Insurmountable is much more engaging and in-depth than at first glance with a good balance between challenge and the excitement of exploration.
Insurmountable is an adventure roguelike with permadeath, developed by ByteRockers Games and released on Steam on April 29, 2021. You are tasked with climbing huge mountain peaks with tile-based movement as you monitor your climber’s vitals and resources. Decisions matter too in terms of the routes you take, how much you explore, which resources you choose to keep or discard, and dealing with night/day and random events in your quest to reach the summit. As I found out the hard way though, reaching the summit is only half the journey.
At it’s core, Insurmountable is a non-combat survival game and each run up one of the three mountain peaks take anywhere from about 40-80 minutes depending on how much you explore. My first attempt too about 80 minutes, but I tried to explore as much as I could and read every bit of text I came across. Your first decision, however, is to choose from three climber archetypes – Adventurer, Scientist and Journalist, each with different starting bonuses/items. You are climbing on your own with limited carrying capacity and you need to monitor your oxygen, body temperature, energy and sanity statistics. At the base of the mountain, traversing terrain isn’t too arduous. However as you climb further up the mountain, the terrain becomes more treacherous and it takes more energy to climb higher and cross different types of terrain.
As you explore and gain experience, you’ll level up and be able to specialise in passive and active skills that will enhance your climber. Scattered around the mountain are event tiles which can be beneficial or a threat to your climber but sometimes risks pay off. Events range from caves that can be used as shelter to rest, to finding abandoned tents where you have a choice to search through them. Searching takes time and it exposes you to the elements so again it’s a risk if you’re willing to take it.
As you climb higher up the mountain in Insurmountable, the temperature and energy requirements become harder to manage. Resting will replenish your energy, but it’s cold so your warmth is affected. You can unlock active skill like meditate and another to expend energy to regain warmth. It takes more energy to climb larger cliff faces and traverse snowy/icy tiles, so it’s a juggling act in places, particularly as you near the summit. The day/night cycle progresses quickly, and you can specialise in night climbing to lessen the impact on warmth and energy, but eventually you do need to rest often.
You can rest in your sleeping bag to save using your tent, but at a larger cost to warmth, however tents only have three uses each. In my first run I found a second tent which was a lifesaver, but even with those two tents, I burned through those before even getting to the death zone which is where oxygen starts to deplete. I thought the aim of the game was just to get to the big shiny green summit, so I was basing my decisions on what resources I had left in my inventory and how best to manage my stats. As I got closer to the summit, I had to really think hard about my path choices as I was getting low on all supplies and stats.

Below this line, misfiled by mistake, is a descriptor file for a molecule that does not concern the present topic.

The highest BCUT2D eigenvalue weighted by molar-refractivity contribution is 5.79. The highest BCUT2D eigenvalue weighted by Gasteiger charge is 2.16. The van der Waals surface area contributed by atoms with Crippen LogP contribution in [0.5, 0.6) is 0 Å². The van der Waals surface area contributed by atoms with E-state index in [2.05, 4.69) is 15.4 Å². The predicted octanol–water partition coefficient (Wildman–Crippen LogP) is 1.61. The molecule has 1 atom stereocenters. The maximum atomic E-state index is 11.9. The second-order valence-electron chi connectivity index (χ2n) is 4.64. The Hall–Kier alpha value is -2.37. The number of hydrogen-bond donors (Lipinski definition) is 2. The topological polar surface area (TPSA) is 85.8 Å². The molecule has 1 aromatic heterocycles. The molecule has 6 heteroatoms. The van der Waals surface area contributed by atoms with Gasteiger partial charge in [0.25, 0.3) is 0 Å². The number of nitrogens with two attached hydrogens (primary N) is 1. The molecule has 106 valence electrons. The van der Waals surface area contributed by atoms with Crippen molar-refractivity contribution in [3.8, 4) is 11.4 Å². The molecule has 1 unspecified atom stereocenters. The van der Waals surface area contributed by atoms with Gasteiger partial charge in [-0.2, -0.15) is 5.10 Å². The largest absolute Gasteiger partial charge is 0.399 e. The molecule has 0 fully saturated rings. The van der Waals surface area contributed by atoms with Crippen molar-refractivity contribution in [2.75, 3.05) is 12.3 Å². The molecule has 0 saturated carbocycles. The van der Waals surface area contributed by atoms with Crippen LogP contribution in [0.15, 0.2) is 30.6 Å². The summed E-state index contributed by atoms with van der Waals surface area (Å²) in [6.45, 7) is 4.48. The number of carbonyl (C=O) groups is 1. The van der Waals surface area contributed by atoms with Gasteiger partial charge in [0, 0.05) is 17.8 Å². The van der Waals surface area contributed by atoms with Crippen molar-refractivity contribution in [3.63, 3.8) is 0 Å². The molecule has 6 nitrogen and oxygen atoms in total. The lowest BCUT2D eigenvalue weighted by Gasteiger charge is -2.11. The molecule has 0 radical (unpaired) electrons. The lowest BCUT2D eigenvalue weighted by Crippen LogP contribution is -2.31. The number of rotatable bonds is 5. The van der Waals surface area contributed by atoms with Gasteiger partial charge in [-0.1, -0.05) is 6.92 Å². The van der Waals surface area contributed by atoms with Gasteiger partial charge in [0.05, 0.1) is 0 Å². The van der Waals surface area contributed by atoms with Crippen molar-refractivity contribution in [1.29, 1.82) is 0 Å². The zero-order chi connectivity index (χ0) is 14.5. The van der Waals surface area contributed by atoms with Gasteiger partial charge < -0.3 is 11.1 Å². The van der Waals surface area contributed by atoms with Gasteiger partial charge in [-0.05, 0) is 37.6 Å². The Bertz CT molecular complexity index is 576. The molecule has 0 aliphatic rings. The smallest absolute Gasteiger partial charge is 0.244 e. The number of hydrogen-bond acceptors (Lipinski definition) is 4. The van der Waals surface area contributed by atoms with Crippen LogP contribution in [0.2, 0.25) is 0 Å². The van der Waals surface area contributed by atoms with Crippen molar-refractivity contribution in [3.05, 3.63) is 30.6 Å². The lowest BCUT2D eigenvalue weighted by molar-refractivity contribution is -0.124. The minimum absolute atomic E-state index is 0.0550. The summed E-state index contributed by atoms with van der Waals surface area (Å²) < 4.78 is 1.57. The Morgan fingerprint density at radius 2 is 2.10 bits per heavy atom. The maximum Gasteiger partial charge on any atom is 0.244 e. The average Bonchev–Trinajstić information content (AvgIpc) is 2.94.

I eventually did make it to the summit, barely, as I had no tent, no spare oxygen cylinders and all stats were in the red, but I made it! I realised though that climbing a mountain doesn’t stop at the top, you have to climb down again. Of course this is true to life, but the big shiny green top tile of the summit looked like that was the end goal – I was totally wrong. I could see a quicker way down the other side of the mountain, as the story indicated where I had to go, however I succumbed to the elements and subsequently died. A lot of lessons learned for my next adventures.
You get a summary at the end of each expedition in Insurmountable and I’m excited to try more attempts and this was only on normal difficulty. Successfully completing a climb on normal will unlock hard mode, and then completing hard mode will unlock insurmountable mode. Considering the challenges I faced in my first normal run, insurmountable mode sounds intense!
My only gripes with the game are the camera angles and identifying the death zone. Sometimes it was difficult to select tiles that were high above me or around a precipice. I could always click where I wanted to go but sometimes I had to fiddle with the camera angle to be able to click the correct tile. It would also be good to have some sort of visual indicator showing where the death zone starts/finishes, perhaps in the form of a level of cloud cover, some fog or perhaps a shaded area as you approach it. When I was on my last legs trying to go down the mountain, if reckon I could have survived had I know how to get quickly below the death zone. I understand that technically, altitude affects everyone differently so the death zone is a fluid thing, and whilst this isn’t a 100% accurate climbing simulator, it’s pretty bloody good considering.
Overall, Insurmountable is much more engaging and in-depth than at first glance with a good balance between challenge and the excitement of exploration. The tile-based terrain navigation gives you various options as you climb higher, and the allure of the next event challenges your thought process. Do you venture just that little but further to potentially find something beneficial, or do you conserve your energy and push for higher ground. The goal is to reach the summit, but that’s only half the journey as what goes up, must come down. I am looking forward to doing more runs with each of the three mountaineer classes and with runs only taking about an hour or so, it’s a game that can be played in short bursts and still feel like you’ve achieved something.
This review utilised a key provided by the developers and Insurmountable is available now on Steam.